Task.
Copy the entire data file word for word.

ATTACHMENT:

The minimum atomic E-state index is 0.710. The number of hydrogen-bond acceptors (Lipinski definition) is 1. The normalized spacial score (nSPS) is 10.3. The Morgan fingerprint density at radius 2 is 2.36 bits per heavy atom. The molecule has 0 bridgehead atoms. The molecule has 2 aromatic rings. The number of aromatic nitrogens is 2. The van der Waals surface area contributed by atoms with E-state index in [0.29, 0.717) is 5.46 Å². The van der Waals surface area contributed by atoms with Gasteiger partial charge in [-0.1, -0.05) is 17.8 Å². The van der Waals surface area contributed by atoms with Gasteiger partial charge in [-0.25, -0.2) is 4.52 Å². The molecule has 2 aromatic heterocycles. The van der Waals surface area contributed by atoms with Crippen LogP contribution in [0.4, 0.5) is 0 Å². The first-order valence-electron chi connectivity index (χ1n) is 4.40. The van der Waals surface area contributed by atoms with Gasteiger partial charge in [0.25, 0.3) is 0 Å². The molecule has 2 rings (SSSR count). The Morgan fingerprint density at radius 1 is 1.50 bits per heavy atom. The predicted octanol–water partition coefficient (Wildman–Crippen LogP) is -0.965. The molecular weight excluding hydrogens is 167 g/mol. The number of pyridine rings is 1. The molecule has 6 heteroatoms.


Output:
The minimum atomic E-state index is 0.710. The number of hydrogen-bond acceptors (Lipinski definition) is 1. The normalized spacial score (nSPS) is 10.3. The Morgan fingerprint density at radius 2 is 2.36 bits per heavy atom. The molecule has 0 bridgehead atoms. The molecule has 2 aromatic rings. The number of aromatic nitrogens is 2. The van der Waals surface area contributed by atoms with E-state index in [0.29, 0.717) is 5.46 Å². The van der Waals surface area contributed by atoms with Gasteiger partial charge in [-0.1, -0.05) is 17.8 Å². The van der Waals surface area contributed by atoms with Gasteiger partial charge in [-0.25, -0.2) is 4.52 Å². The molecule has 2 aromatic heterocycles. The van der Waals surface area contributed by atoms with Crippen LogP contribution in [0.4, 0.5) is 0 Å². The first-order valence-electron chi connectivity index (χ1n) is 4.40. The van der Waals surface area contributed by atoms with Gasteiger partial charge in [0.25, 0.3) is 0 Å². The molecule has 2 rings (SSSR count). The Morgan fingerprint density at radius 1 is 1.50 bits per heavy atom. The predicted octanol–water partition coefficient (Wildman–Crippen LogP) is -0.965. The molecular weight excluding hydrogens is 167 g/mol. The number of pyridine rings is 1. The molecule has 6 heteroatoms.